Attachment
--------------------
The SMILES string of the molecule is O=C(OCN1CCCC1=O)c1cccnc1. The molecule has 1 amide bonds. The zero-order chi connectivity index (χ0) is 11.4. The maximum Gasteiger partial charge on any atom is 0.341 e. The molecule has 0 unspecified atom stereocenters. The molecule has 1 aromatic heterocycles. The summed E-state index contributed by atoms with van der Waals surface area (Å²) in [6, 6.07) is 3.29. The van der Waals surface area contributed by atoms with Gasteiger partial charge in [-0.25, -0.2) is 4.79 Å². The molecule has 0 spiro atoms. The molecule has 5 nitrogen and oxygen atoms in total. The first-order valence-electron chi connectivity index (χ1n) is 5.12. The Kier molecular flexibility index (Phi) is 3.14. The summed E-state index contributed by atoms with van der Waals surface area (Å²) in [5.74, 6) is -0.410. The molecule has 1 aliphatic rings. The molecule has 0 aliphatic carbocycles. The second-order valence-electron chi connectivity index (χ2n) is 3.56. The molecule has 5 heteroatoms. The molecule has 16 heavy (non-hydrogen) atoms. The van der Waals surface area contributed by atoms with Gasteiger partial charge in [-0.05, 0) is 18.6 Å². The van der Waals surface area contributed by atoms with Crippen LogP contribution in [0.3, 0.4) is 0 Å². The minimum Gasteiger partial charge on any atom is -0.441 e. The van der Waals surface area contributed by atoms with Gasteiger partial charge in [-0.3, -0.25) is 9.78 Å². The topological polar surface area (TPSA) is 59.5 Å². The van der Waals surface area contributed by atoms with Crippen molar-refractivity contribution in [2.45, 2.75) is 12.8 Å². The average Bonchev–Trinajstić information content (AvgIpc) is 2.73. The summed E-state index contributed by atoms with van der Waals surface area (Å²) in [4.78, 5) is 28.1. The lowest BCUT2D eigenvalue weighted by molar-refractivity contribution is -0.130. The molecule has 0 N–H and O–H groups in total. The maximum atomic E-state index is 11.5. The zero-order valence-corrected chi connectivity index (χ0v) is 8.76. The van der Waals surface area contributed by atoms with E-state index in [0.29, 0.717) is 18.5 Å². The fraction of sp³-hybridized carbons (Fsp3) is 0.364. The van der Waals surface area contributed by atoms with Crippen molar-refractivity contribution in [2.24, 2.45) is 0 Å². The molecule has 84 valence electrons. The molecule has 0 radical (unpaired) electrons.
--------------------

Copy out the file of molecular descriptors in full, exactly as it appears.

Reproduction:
The SMILES string of the molecule is O=C(OCN1CCCC1=O)c1cccnc1. The molecule has 1 amide bonds. The zero-order chi connectivity index (χ0) is 11.4. The maximum Gasteiger partial charge on any atom is 0.341 e. The molecule has 0 unspecified atom stereocenters. The molecule has 1 aromatic heterocycles. The summed E-state index contributed by atoms with van der Waals surface area (Å²) in [6, 6.07) is 3.29. The van der Waals surface area contributed by atoms with Gasteiger partial charge in [-0.25, -0.2) is 4.79 Å². The molecule has 0 spiro atoms. The molecule has 5 nitrogen and oxygen atoms in total. The first-order valence-electron chi connectivity index (χ1n) is 5.12. The Kier molecular flexibility index (Phi) is 3.14. The summed E-state index contributed by atoms with van der Waals surface area (Å²) in [5.74, 6) is -0.410. The molecule has 1 aliphatic rings. The molecule has 0 aliphatic carbocycles. The second-order valence-electron chi connectivity index (χ2n) is 3.56. The molecule has 5 heteroatoms. The molecule has 16 heavy (non-hydrogen) atoms. The van der Waals surface area contributed by atoms with Gasteiger partial charge in [-0.05, 0) is 18.6 Å². The van der Waals surface area contributed by atoms with Crippen LogP contribution in [0.3, 0.4) is 0 Å². The minimum Gasteiger partial charge on any atom is -0.441 e. The van der Waals surface area contributed by atoms with Gasteiger partial charge in [-0.3, -0.25) is 9.78 Å². The topological polar surface area (TPSA) is 59.5 Å². The van der Waals surface area contributed by atoms with Crippen molar-refractivity contribution in [2.45, 2.75) is 12.8 Å². The average Bonchev–Trinajstić information content (AvgIpc) is 2.73. The summed E-state index contributed by atoms with van der Waals surface area (Å²) in [4.78, 5) is 28.1. The lowest BCUT2D eigenvalue weighted by molar-refractivity contribution is -0.130. The molecule has 0 N–H and O–H groups in total. The maximum atomic E-state index is 11.5. The zero-order valence-corrected chi connectivity index (χ0v) is 8.76. The van der Waals surface area contributed by atoms with E-state index in [0.29, 0.717) is 18.5 Å². The fraction of sp³-hybridized carbons (Fsp3) is 0.364. The van der Waals surface area contributed by atoms with Crippen molar-refractivity contribution in [2.24, 2.45) is 0 Å². The molecule has 84 valence electrons. The molecule has 0 radical (unpaired) electrons.